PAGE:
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Camden Delaware Real Estate Law Blog

Is an HOA part of your residential real estate transaction?

Many of Delaware's communities have homeowners associations. If you are involved in a residential real estate transaction, you may want to know if your community has an HOA, along with what it will mean for you. Many people simply pay their dues and never really understand the basic terminology associated with them, which outlines their structure and governance.

HOAs fall under the state's non-profit corporation statutes here in Delaware. Articles of Incorporation must be filed with the state, and a deed for the common areas of the communities they govern must be recorded in the appropriate county records. The covenants, conditions and restrictions, often referred to as the CC&Rs, must also be recorded in those same records.

How estate planning could affect Hugh Hefner's widow

As most people in Delaware probably already know, Playboy magazine founder Hugh Hefner recently died at the age of 91. What many people may not have known is that Hefner was married in 2012. According to press releases, Hefner's estate planning provides for his widow, but does not provide her with an inheritance from his estate. Considering the state of many celebrity estates that have been in the news, sources can only guess at how he accomplished this at this point.

One source believes that Hefner may have set up a trust for his widow that provides her with income, but limits her access to any principal in some way. This may be through what it called a Qualified Terminable Interest Property trust. This type of trust could provide her with income, but will not involve her in the administration of the trust. Upon her death, anything remaining in the trust may go to Hefner's children.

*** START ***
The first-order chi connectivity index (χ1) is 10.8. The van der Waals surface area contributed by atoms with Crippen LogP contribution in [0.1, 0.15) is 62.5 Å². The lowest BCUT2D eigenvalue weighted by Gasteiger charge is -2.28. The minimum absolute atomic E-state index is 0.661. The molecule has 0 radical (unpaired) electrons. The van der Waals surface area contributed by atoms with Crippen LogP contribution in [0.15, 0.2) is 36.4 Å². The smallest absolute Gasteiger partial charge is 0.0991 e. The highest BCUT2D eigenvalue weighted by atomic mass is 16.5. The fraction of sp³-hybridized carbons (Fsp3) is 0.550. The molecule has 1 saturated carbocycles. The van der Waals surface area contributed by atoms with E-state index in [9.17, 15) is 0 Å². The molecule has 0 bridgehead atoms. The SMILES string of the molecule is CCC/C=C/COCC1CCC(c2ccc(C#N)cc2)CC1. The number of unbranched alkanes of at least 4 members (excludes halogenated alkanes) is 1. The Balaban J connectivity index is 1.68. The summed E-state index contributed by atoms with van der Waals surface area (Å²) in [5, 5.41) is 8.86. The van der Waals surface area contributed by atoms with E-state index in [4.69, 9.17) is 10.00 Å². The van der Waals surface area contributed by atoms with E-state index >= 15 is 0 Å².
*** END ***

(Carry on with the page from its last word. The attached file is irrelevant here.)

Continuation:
Save your family from going to court through estate planning

The possibility of becoming incapacitated exists for every Delaware resident. No one knows when they will suffer serious injuries or contract a debilitating illness that makes it impossible to take actions regarding health care and finances without help. If the appropriate estate planning is not undertaken, family members could end up in court spending valuable time and money obtaining permission to act on your behalf.

When it comes to making health care decisions on your behalf, the fastest and easiest way to accomplish that is for you to appoint a trusted family member or friend to make medical decisions for you when you cannot make them for yourself. When coupled with your preferences for lifesaving and end-of-life treatments, there should be no question regarding your wishes. You may require a doctor's verification of incapacitation before this power of attorney takes effect just as you would for a durable power of attorney.

Circumventing potential problems with a property title

One of the most common issues that arise during a real estate transaction is one pertaining to the title. Disputes and defects with a title can have a negative impact on your goals, delaying closing and costing you more time and money. Handling these issues promptly and effectively are important for your bottom line.

As it relates to real estate transactions, a problem with a title can effect ownership of the property and affect your right to use your Delaware property as you see fit. It could also affect your ability to resale the property in the future. You may be surprised to learn that you do not have a clear title even after paying off your mortgage.

Real estate transactions can be plagued by title defects

When you purchase a piece of property here in Delaware, you want to know that you own it without any defects to the title. It does not matter whether real estate transactions are for residential or commercial property, if there is something wrong with the title, you could end up with problems down the road. For this reason, a careful examination of the title needs to be done, and if any issues are found, they require correction right away.